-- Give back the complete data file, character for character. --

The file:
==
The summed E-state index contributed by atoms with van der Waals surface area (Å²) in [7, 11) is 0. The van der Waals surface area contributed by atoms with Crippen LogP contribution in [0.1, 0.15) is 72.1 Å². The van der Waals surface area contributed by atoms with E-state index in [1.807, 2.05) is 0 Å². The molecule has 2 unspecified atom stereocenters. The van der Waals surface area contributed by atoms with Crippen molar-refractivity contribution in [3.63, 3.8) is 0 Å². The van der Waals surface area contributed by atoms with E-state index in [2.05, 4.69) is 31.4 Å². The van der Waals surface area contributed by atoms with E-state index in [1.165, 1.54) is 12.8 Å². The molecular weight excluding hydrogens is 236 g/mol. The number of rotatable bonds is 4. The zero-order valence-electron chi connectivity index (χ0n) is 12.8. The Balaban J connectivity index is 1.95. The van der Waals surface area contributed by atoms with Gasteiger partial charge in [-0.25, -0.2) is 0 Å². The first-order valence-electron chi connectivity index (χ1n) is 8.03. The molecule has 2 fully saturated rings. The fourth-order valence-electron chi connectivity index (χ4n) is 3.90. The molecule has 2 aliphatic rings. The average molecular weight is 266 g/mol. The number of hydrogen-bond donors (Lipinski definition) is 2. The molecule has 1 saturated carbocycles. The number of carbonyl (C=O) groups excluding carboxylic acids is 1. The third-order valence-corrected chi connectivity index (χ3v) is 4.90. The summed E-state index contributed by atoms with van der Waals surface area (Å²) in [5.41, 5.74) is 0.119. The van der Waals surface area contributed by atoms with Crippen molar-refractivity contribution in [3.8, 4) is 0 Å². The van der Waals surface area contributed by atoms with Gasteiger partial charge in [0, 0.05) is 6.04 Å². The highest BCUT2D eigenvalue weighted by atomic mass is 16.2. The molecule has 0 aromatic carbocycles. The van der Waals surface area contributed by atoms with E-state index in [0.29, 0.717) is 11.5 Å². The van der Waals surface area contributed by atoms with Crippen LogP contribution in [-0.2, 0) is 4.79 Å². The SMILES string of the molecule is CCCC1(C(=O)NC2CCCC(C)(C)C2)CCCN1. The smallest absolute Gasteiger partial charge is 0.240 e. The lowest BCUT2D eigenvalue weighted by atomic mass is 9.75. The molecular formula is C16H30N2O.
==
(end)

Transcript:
The summed E-state index contributed by atoms with van der Waals surface area (Å²) in [7, 11) is 0. The van der Waals surface area contributed by atoms with Crippen LogP contribution in [0.1, 0.15) is 72.1 Å². The van der Waals surface area contributed by atoms with E-state index in [1.807, 2.05) is 0 Å². The molecule has 2 unspecified atom stereocenters. The van der Waals surface area contributed by atoms with Crippen molar-refractivity contribution in [3.63, 3.8) is 0 Å². The van der Waals surface area contributed by atoms with E-state index in [2.05, 4.69) is 31.4 Å². The van der Waals surface area contributed by atoms with E-state index in [1.165, 1.54) is 12.8 Å². The molecular weight excluding hydrogens is 236 g/mol. The number of rotatable bonds is 4. The zero-order valence-electron chi connectivity index (χ0n) is 12.8. The Balaban J connectivity index is 1.95. The van der Waals surface area contributed by atoms with Gasteiger partial charge in [-0.25, -0.2) is 0 Å². The first-order valence-electron chi connectivity index (χ1n) is 8.03. The molecule has 2 fully saturated rings. The fourth-order valence-electron chi connectivity index (χ4n) is 3.90. The molecule has 2 aliphatic rings. The average molecular weight is 266 g/mol. The number of hydrogen-bond donors (Lipinski definition) is 2. The molecule has 1 saturated carbocycles. The number of carbonyl (C=O) groups excluding carboxylic acids is 1. The third-order valence-corrected chi connectivity index (χ3v) is 4.90. The summed E-state index contributed by atoms with van der Waals surface area (Å²) in [5.41, 5.74) is 0.119. The van der Waals surface area contributed by atoms with Crippen molar-refractivity contribution in [3.8, 4) is 0 Å². The van der Waals surface area contributed by atoms with Gasteiger partial charge in [0, 0.05) is 6.04 Å². The highest BCUT2D eigenvalue weighted by atomic mass is 16.2. The molecule has 0 aromatic carbocycles. The van der Waals surface area contributed by atoms with E-state index in [0.29, 0.717) is 11.5 Å². The van der Waals surface area contributed by atoms with Crippen LogP contribution in [-0.2, 0) is 4.79 Å². The SMILES string of the molecule is CCCC1(C(=O)NC2CCCC(C)(C)C2)CCCN1. The smallest absolute Gasteiger partial charge is 0.240 e. The lowest BCUT2D eigenvalue weighted by atomic mass is 9.75. The molecular formula is C16H30N2O.